Hitler's Art Book Found on Veteran's Bookshelf

Posted Dec 10, 2009 by Michael Bearak
A book of art for Hitler's "Fuhremuseum" has been found in the home of an 87-year-old WWII veteran in Ohio. Now after 64 years, it will be returning home.
Adolf Hitler
Adolf Hitler
Photo courtesy US national archives
When John Pistone was serving as a soldier in the U.S. military during World War II, he was among the soldiers who came upon Adolf Hitler's home in the Bavarian Alps near the end of the war.
While going through the home Pistone noticed a table that had shelves under it and an album that was filled with photographs of paintings. Pistone thought it would make a nice souvenir.
Now, 64 years after the album was brought to the home of Pistone in Ohio, it has come to light that the book actually holds a great deal of significance - it was intended to be part of a museum. The book is part of a series compiled for Hitler featuring art he wanted for his "Fuhremuseum," a museum that was planned to be in Linz, Austria, Hitler's hometown.
A friend of Pistone did some research on the book only to find out that a group out of Dallas called, "Monuments Men Foundation for the Preservation of Art" has been involved in the restitution of two other albums that were part of a series documenting art stolen by Nazis from the Jews.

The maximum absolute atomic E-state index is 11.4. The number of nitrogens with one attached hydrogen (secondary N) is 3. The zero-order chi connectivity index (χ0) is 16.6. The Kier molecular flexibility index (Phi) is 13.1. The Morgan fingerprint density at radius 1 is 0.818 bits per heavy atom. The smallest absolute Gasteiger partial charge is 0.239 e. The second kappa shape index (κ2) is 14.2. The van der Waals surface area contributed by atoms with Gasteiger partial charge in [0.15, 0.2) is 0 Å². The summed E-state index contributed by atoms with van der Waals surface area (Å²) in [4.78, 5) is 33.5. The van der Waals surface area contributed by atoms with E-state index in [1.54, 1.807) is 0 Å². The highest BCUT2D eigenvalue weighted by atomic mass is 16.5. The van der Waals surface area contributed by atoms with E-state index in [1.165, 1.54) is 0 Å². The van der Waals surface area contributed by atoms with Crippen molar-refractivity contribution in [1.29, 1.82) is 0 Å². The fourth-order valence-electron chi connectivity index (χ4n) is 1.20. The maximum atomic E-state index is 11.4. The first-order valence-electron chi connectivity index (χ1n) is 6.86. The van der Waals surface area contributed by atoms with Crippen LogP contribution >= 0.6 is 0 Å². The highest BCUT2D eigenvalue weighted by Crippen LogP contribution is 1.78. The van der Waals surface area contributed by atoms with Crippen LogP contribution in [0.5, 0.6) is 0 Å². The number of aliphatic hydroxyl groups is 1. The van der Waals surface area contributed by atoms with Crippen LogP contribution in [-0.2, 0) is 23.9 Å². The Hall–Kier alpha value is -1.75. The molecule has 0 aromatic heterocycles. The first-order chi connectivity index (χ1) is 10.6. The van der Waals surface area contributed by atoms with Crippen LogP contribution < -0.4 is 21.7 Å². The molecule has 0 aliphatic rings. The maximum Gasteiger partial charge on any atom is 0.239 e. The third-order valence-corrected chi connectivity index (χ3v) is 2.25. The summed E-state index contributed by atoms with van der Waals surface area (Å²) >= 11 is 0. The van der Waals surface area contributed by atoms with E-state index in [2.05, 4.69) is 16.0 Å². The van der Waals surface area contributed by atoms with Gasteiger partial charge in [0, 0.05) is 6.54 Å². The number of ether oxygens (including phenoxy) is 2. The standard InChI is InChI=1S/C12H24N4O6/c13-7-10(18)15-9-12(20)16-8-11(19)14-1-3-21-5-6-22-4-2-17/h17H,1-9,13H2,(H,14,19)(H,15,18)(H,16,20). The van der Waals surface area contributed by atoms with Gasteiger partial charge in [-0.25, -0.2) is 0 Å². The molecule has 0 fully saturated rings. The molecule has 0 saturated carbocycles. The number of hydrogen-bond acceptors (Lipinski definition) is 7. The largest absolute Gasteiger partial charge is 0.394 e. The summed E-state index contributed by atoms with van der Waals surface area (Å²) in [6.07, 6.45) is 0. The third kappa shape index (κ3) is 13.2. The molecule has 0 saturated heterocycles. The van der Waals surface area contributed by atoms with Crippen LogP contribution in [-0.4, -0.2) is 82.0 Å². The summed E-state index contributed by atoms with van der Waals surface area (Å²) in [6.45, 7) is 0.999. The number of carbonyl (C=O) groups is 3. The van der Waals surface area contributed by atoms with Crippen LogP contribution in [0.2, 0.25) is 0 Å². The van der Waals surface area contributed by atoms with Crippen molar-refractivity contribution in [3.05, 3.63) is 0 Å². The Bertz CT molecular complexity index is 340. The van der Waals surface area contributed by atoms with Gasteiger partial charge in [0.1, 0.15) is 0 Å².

Its founder, Robert Edsel, traveled to Ohio to examine Pistone's album. Stamped on the spine is "Gemaldegalerie Linz" (Gemaldegalerie means picture gallery in German). The roman numerals for 13 were also stamped on it. This was the 13th book of a collection all intended for the museum in Linz.
German art historian Birgit Schwarz knew of the albums from a book she wrote, "Hilter's Museum." She was able to see the spine with the volume number and title from scanned photographs of the album. She recognized the first picture, that had been a gift to Hitler from Mussolini entitle, "Hans Makart's 'Pest in Florenz' (Plague of Florence).
While souvenir hunting was routine by soldiers during the war Thomas Kline a Washington-based lawyer who specializes in art restitution noted, "It's really important that as people go through their attics and they find the things that grandpa brought home, people are aware that something as simple as a book of pictures could have a cultural significance," Kline said.
Pistone, and the album, come home from the European battlefields. He finished college, got into the restaurant business and had 5 children. The album mostly stayed up on a shelf at his home.
After meeting with Edsel, he said that he knew it should be returned to Germany. "I just wanted to get it in the right hands," he said.
The album that traveled from the Bavarian Alps to Beachwood, Ohio will formally be returned to Germany in a ceremony at the U.S. State Department in January. Germany has 19 other albums that were found in Hilter's home in the Alps. It total they are part of a 31 album collection of works that were either going to be in the Linz museum or were being considered for it.